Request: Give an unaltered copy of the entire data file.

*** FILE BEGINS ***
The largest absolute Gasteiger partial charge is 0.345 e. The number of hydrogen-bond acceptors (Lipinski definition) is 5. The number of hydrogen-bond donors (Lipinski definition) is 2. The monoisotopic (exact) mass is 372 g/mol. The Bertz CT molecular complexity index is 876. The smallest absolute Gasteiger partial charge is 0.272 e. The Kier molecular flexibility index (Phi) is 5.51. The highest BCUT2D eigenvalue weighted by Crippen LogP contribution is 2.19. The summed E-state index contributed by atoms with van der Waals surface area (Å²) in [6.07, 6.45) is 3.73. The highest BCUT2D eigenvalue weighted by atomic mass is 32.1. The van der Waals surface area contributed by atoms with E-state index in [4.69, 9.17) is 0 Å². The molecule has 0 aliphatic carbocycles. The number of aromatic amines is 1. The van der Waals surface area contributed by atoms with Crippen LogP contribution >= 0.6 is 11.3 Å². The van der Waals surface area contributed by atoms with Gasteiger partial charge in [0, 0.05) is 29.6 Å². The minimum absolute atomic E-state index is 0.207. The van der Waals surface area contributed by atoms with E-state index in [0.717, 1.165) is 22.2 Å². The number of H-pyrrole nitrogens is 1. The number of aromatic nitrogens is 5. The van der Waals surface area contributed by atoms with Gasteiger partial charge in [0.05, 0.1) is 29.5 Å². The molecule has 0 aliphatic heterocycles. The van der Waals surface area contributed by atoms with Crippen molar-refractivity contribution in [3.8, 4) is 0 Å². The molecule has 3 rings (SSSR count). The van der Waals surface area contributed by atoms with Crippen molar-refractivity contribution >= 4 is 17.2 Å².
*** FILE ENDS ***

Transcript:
The largest absolute Gasteiger partial charge is 0.345 e. The number of hydrogen-bond acceptors (Lipinski definition) is 5. The number of hydrogen-bond donors (Lipinski definition) is 2. The monoisotopic (exact) mass is 372 g/mol. The Bertz CT molecular complexity index is 876. The smallest absolute Gasteiger partial charge is 0.272 e. The Kier molecular flexibility index (Phi) is 5.51. The highest BCUT2D eigenvalue weighted by Crippen LogP contribution is 2.19. The summed E-state index contributed by atoms with van der Waals surface area (Å²) in [6.07, 6.45) is 3.73. The highest BCUT2D eigenvalue weighted by atomic mass is 32.1. The van der Waals surface area contributed by atoms with E-state index in [4.69, 9.17) is 0 Å². The molecule has 0 aliphatic carbocycles. The number of aromatic amines is 1. The van der Waals surface area contributed by atoms with Crippen LogP contribution >= 0.6 is 11.3 Å². The van der Waals surface area contributed by atoms with Gasteiger partial charge in [0, 0.05) is 29.6 Å². The minimum absolute atomic E-state index is 0.207. The van der Waals surface area contributed by atoms with E-state index in [0.717, 1.165) is 22.2 Å². The number of H-pyrrole nitrogens is 1. The number of aromatic nitrogens is 5. The van der Waals surface area contributed by atoms with Gasteiger partial charge in [0.05, 0.1) is 29.5 Å². The molecule has 0 aliphatic heterocycles. The van der Waals surface area contributed by atoms with Crippen molar-refractivity contribution in [3.8, 4) is 0 Å². The molecule has 3 rings (SSSR count). The van der Waals surface area contributed by atoms with Crippen molar-refractivity contribution >= 4 is 17.2 Å².